By 1968, George Harrison and Eric Clapton had become great friends. On the White Album released that year, listeners heard a track titled “Savoy Truffle.” That tune, which references all sorts of candies and chocolates, was written by George about his friend Clapton’s sweet tooth.
In those days, the pair of guitarists got along much better than George and Paul McCartney — or George and John Lennon. After years of playing a supporting role to the Lennon-McCartney machine, George had built up a great deal of resentment toward the pair.
The situation came to a head the following year when George temporarily quit the band. However, in mid-’68, he already harbored many of the feelings that would force his hand. At the top of the list, George couldn’t stand the way Paul and John dismissed his songwriting efforts.
When he came up with “While My Guitar Gently Weeps” for the White Album, he tried something different. George asked Eric Clapton to play lead guitar on the track so John and Paul would give the song the attention it deserved. It worked.
Clapton agreed to play the solo on ‘While My Guitar Gently Weeps.’
In Beatles Anthology, George recalled how he got his friend (who was one of rock’s great guitarists at the time) to play lead on his song. He knew it would grab the attention of John and Paul in the studio.
“We tried to record it, but John and Paul were so used to just cranking out their tunes that it was very difficult at times to get serious and record one of mine,” George said. “I went home thinking, ‘Well, that’s a shame,’ because I knew the song was pretty good.” But he soon found his solution.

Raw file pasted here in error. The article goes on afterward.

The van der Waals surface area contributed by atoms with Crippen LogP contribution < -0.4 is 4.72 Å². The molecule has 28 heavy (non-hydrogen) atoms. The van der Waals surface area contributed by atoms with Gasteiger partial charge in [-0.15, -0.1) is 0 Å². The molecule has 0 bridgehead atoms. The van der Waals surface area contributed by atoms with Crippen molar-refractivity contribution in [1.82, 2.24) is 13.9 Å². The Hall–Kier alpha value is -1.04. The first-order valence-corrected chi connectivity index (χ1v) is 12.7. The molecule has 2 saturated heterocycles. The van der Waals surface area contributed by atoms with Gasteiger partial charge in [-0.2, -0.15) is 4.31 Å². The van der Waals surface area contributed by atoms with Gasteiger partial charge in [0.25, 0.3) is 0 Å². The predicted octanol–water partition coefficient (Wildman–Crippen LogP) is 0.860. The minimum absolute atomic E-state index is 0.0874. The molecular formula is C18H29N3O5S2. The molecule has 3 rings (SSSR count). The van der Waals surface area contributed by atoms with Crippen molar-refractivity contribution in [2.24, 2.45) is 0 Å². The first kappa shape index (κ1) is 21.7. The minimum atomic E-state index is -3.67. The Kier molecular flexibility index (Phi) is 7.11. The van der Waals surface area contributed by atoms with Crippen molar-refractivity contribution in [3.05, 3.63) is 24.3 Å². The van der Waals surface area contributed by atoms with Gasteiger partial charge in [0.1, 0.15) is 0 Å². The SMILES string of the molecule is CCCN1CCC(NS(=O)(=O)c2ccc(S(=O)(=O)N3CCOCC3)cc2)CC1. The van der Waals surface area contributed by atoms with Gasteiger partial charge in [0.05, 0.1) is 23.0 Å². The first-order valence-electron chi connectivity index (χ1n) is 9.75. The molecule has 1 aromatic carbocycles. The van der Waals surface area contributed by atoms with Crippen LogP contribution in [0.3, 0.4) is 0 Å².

“The next day I was driving into London with Eric and I said, ‘What are you doing today? Why don’t you come to the studio and play on this song for me?’ He said, ‘Oh no, I can’t do that. Nobody’s ever played on a Beatles record and the others wouldn’t like it.'”
In fact, it was unheard-of for The Beatles to welcome another rock ‘n’ roller into the studio. However, George convinced Clapton to come in and play on the song. John and Paul didn’t balk.
George loved how Clapton’s presence changed the band’s dynamic.
Having Clapton solo on your song will always offer a boost, and George definitely got great work from his friend on “While My Guitar Gently Weeps.” But George also like how Clapton’s presence that day in the studio changed how the band members interacted with one another.
“I said, ‘Eric’s going to play on this one,’ and it was good because that then made everyone act better,” he said. “It’s interesting to see how nicely people behave when you bring a guest in — because they don’t really want everybody to know that they’re so bitchy.”
Later, during the Let It Be session, George tried the same tack when he brought Billy Preston aboard. (Preston also improved the band’s sound and overall dynamic.)
But he needed to test the waters first in 1968. By asking Clapton to join him and getting the results he did, it boosted George’s confidence and led to him making his hit solo records in the coming years.